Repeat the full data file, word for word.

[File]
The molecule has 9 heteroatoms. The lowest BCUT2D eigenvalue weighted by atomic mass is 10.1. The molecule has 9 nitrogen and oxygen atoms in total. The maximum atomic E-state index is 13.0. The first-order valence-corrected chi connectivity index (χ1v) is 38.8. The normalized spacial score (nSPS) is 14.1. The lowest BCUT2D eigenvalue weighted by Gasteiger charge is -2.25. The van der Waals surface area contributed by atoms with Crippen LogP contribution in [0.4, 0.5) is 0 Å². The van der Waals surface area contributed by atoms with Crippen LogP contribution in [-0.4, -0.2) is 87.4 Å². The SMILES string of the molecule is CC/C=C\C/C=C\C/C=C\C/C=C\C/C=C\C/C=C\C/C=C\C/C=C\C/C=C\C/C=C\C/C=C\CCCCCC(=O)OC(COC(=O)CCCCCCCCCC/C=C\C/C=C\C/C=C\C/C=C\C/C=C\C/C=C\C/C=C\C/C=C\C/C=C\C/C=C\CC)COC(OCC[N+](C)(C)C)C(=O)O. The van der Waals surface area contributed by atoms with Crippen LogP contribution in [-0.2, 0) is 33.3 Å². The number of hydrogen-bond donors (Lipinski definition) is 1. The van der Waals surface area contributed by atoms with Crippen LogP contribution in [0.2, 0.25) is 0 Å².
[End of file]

The molecule has 9 heteroatoms. The lowest BCUT2D eigenvalue weighted by atomic mass is 10.1. The molecule has 9 nitrogen and oxygen atoms in total. The maximum atomic E-state index is 13.0. The first-order valence-corrected chi connectivity index (χ1v) is 38.8. The normalized spacial score (nSPS) is 14.1. The lowest BCUT2D eigenvalue weighted by Gasteiger charge is -2.25. The van der Waals surface area contributed by atoms with Crippen LogP contribution in [0.4, 0.5) is 0 Å². The van der Waals surface area contributed by atoms with Crippen LogP contribution in [-0.4, -0.2) is 87.4 Å². The SMILES string of the molecule is CC/C=C\C/C=C\C/C=C\C/C=C\C/C=C\C/C=C\C/C=C\C/C=C\C/C=C\C/C=C\C/C=C\CCCCCC(=O)OC(COC(=O)CCCCCCCCCC/C=C\C/C=C\C/C=C\C/C=C\C/C=C\C/C=C\C/C=C\C/C=C\C/C=C\C/C=C\CC)COC(OCC[N+](C)(C)C)C(=O)O. The van der Waals surface area contributed by atoms with Crippen LogP contribution in [-0.2, 0) is 33.3 Å². The number of hydrogen-bond donors (Lipinski definition) is 1. The van der Waals surface area contributed by atoms with Crippen LogP contribution in [0.2, 0.25) is 0 Å².